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Study reveals link between cardiovascular risk and cognitive decline

seen as an additional impetus for the prevention and treatment the metabolic syndrome. "What if you identified these people [with the syndrome] and you say, 'You've got this constellation of problems. It would be really good if you lost weight and really carefully monitored your blood pressure and your glucose [and other risk factors], because otherwise, not only are you at risk for heart attacks, but you might be at risk for dementia.' And seeing whether you can modify that trajectory by getting people to exercise, lose weight, and possibly reduce inflammation."

The study draws no conclusions about the possible causes of cognitive decline in the presence of the metabolic syndrome and high inflammation. Interactions between the syndrome and inflammation are not yet clearly understood.

The study observed 2,632 elders with a mean age of 74 at community clinics in Memphis, Tennessee and Pittsburgh, Pennsylvania from 1997 to 2002. The study did not distinguish between cognitive decline related to Alzheimer's disease and decline caused by stroke. Dr. Yaffe hopes to explore that difference in future research.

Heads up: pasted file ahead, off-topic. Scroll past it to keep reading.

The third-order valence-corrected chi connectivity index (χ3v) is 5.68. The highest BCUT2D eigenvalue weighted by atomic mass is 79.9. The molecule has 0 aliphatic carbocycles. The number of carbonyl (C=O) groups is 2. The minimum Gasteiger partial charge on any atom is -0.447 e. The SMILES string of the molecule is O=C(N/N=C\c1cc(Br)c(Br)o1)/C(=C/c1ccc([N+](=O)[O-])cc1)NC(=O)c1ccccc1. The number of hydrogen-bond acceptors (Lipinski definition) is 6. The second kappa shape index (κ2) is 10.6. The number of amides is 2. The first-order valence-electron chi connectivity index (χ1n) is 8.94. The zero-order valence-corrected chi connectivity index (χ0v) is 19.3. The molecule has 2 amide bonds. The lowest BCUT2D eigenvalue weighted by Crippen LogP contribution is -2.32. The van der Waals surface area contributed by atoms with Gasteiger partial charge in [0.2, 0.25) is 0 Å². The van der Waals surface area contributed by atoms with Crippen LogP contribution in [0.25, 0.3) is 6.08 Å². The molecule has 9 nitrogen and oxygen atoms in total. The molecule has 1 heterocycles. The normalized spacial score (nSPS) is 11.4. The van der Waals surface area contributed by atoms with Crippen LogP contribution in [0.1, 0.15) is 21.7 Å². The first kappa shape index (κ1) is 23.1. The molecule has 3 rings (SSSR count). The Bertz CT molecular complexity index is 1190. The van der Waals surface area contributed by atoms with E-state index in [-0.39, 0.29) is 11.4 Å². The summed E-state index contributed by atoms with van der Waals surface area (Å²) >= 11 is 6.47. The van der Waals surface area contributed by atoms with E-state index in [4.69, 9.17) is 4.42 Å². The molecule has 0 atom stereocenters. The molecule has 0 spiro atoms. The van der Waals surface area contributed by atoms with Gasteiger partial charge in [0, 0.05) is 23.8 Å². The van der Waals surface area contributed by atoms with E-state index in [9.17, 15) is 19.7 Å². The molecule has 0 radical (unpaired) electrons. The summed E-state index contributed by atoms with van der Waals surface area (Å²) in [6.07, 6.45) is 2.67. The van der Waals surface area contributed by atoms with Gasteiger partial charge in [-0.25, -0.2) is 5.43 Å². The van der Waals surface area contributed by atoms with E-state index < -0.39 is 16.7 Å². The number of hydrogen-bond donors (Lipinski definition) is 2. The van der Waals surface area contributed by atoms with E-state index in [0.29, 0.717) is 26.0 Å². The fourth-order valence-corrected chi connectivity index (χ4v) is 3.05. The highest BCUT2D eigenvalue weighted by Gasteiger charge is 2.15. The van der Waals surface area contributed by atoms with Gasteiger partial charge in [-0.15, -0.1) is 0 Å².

Other researchers who participated in the study were Dr. Alka Kanaya of the department of medicine and Karla Lindquist of the department of geriatrics at University of California, San Francisco, Eleanor M. Simonsick, Ph.D. and Dr. Tamara Harris of the National Institute on Aging, Dr. Ronald I. Shorr and Frances A. Tylavsky, Ph.D. of the department of preventive medicine at the University of Tennessee at Memphis, and Dr. Anne B. Newman of the department of epidemiology at the University of Pittsburgh School of Medicine.


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Contact: Jennifer O'Brien
jobrien@pubaff.ucsf.edu
415-476-2557
University of California - San Francisco
9-Nov-2004


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